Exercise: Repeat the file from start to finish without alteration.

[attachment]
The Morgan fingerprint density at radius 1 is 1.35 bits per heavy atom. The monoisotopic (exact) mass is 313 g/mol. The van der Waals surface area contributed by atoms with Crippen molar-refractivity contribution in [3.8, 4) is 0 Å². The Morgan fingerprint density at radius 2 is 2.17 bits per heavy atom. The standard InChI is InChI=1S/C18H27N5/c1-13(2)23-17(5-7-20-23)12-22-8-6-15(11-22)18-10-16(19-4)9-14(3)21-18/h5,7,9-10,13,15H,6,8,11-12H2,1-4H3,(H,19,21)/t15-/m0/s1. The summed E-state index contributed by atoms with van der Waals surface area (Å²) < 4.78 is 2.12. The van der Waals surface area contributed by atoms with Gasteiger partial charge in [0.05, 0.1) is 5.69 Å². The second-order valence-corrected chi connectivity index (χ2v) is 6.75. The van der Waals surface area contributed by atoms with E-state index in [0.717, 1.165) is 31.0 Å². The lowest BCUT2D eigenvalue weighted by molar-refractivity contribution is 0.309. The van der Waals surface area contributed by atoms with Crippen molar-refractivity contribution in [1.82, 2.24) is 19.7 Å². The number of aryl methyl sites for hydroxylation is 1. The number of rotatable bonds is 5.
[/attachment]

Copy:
The Morgan fingerprint density at radius 1 is 1.35 bits per heavy atom. The monoisotopic (exact) mass is 313 g/mol. The van der Waals surface area contributed by atoms with Crippen molar-refractivity contribution in [3.8, 4) is 0 Å². The Morgan fingerprint density at radius 2 is 2.17 bits per heavy atom. The standard InChI is InChI=1S/C18H27N5/c1-13(2)23-17(5-7-20-23)12-22-8-6-15(11-22)18-10-16(19-4)9-14(3)21-18/h5,7,9-10,13,15H,6,8,11-12H2,1-4H3,(H,19,21)/t15-/m0/s1. The summed E-state index contributed by atoms with van der Waals surface area (Å²) < 4.78 is 2.12. The van der Waals surface area contributed by atoms with Gasteiger partial charge in [0.05, 0.1) is 5.69 Å². The second-order valence-corrected chi connectivity index (χ2v) is 6.75. The van der Waals surface area contributed by atoms with E-state index in [0.717, 1.165) is 31.0 Å². The lowest BCUT2D eigenvalue weighted by molar-refractivity contribution is 0.309. The van der Waals surface area contributed by atoms with Crippen molar-refractivity contribution in [1.82, 2.24) is 19.7 Å². The number of aryl methyl sites for hydroxylation is 1. The number of rotatable bonds is 5.